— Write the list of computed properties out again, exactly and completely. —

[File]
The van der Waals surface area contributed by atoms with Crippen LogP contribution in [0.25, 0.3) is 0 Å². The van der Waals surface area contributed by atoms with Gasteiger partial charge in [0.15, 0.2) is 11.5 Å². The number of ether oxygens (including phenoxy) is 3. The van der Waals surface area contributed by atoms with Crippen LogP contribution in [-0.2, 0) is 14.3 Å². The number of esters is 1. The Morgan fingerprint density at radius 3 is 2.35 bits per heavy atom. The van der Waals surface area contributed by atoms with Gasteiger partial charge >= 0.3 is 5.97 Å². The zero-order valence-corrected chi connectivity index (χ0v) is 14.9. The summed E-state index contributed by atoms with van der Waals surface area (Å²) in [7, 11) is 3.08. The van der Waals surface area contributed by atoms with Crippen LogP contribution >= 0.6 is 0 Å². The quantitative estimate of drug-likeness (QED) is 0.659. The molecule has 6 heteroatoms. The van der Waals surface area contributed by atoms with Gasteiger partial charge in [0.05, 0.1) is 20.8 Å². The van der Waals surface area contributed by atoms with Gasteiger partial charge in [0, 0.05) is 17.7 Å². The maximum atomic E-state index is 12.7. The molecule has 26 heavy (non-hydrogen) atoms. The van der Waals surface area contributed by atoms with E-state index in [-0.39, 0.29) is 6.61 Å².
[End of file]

The van der Waals surface area contributed by atoms with Crippen LogP contribution in [0.25, 0.3) is 0 Å². The van der Waals surface area contributed by atoms with Gasteiger partial charge in [0.15, 0.2) is 11.5 Å². The number of ether oxygens (including phenoxy) is 3. The van der Waals surface area contributed by atoms with Crippen LogP contribution in [-0.2, 0) is 14.3 Å². The number of esters is 1. The Morgan fingerprint density at radius 3 is 2.35 bits per heavy atom. The van der Waals surface area contributed by atoms with Gasteiger partial charge >= 0.3 is 5.97 Å². The zero-order valence-corrected chi connectivity index (χ0v) is 14.9. The summed E-state index contributed by atoms with van der Waals surface area (Å²) in [7, 11) is 3.08. The van der Waals surface area contributed by atoms with Crippen LogP contribution >= 0.6 is 0 Å². The quantitative estimate of drug-likeness (QED) is 0.659. The molecule has 6 heteroatoms. The van der Waals surface area contributed by atoms with Gasteiger partial charge in [0.05, 0.1) is 20.8 Å². The van der Waals surface area contributed by atoms with Gasteiger partial charge in [0, 0.05) is 17.7 Å². The maximum atomic E-state index is 12.7. The molecule has 26 heavy (non-hydrogen) atoms. The van der Waals surface area contributed by atoms with E-state index in [-0.39, 0.29) is 6.61 Å².